Probing Phenazine Electron Transfer and Retention in Pseudomonas Aeruginosa Biofilms
The opportunistic pathogen Pseudomonas aeruginosa forms metabolically stratified biofilms. Redox-active phenazine metabolites shuttle metabolic electrons from the oxygen depleted biofilm interior to the oxygen saturated exterior, facilitating anoxic survival. We are testing the hypothesis that phenazine retention and/or charge transfer through the biofilm matrix are mediated by extracellular DNA (eDNA), which is the most abundant polymer in the P. aeruginosa matrix and is known to provide structural integrity to the biofilm. Specifically, we are growing biofilms on electrode arrays and performing in vitro studies of phenazine interactions with DNA. Biofilm experiments show that conductivity through the matrix is mediated by sequential electron transfer between phenazine molecules. Transferring electrode grown biofilms to fresh liquid medium demonstrates that some phenazines are retained tightly in the biofilm matrix, while others rapidly diffuse away. The retention of different phenazines corresponds to their affinity for DNA in vitro, consistent with the idea that some phenazines might bind the eDNA in the biofilm. We are testing whether phenazines bound to DNA can also mediate charge transfer. Collectively, these experiments are helping us better understand how P. aeruginosa utilizes its self-produced extracellular electron shuttles to survive biofilm oxidant limitation, and are opening up new perspectives on the role(s) that eDNA may play in the biofilm matrix.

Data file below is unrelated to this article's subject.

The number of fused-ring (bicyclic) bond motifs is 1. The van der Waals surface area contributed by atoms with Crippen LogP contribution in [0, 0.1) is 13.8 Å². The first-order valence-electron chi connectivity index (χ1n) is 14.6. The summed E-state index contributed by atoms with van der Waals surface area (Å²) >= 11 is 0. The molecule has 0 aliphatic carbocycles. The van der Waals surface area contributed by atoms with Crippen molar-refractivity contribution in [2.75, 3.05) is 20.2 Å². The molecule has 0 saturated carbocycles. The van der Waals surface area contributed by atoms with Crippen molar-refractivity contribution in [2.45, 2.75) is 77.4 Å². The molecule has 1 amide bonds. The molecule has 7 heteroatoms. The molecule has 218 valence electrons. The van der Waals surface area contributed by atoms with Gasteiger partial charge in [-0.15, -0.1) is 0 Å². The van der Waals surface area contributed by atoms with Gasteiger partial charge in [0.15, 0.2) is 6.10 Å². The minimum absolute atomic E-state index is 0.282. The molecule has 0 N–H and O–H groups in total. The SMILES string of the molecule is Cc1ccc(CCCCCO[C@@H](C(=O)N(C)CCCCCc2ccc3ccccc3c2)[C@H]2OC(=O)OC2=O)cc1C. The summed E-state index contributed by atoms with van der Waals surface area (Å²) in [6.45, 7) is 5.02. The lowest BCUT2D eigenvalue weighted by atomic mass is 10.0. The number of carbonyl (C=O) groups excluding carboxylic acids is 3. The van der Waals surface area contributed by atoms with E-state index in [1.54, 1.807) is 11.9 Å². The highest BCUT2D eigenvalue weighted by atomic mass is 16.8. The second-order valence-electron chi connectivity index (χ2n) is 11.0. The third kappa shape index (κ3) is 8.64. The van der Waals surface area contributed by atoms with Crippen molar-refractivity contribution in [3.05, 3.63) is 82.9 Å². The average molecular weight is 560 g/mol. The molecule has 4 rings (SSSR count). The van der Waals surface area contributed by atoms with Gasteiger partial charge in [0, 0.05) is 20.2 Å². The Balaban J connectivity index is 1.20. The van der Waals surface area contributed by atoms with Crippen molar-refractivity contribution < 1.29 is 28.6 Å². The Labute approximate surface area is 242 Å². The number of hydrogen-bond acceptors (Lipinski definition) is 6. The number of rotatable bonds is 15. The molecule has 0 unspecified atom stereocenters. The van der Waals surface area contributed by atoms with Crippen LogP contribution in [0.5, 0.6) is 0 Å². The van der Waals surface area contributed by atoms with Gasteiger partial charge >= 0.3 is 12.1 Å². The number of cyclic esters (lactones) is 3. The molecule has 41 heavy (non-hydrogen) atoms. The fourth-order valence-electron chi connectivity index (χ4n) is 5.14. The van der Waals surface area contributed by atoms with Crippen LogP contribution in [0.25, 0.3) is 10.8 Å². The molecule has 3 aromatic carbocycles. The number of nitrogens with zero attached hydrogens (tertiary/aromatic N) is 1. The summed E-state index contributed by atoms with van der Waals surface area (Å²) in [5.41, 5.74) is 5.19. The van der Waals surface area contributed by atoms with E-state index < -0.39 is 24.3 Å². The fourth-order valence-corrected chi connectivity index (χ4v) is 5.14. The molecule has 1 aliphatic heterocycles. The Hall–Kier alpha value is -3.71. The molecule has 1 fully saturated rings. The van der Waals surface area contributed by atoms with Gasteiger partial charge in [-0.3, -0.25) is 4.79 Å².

© 2018 Elsevier Inc. Available online 6 February 2018.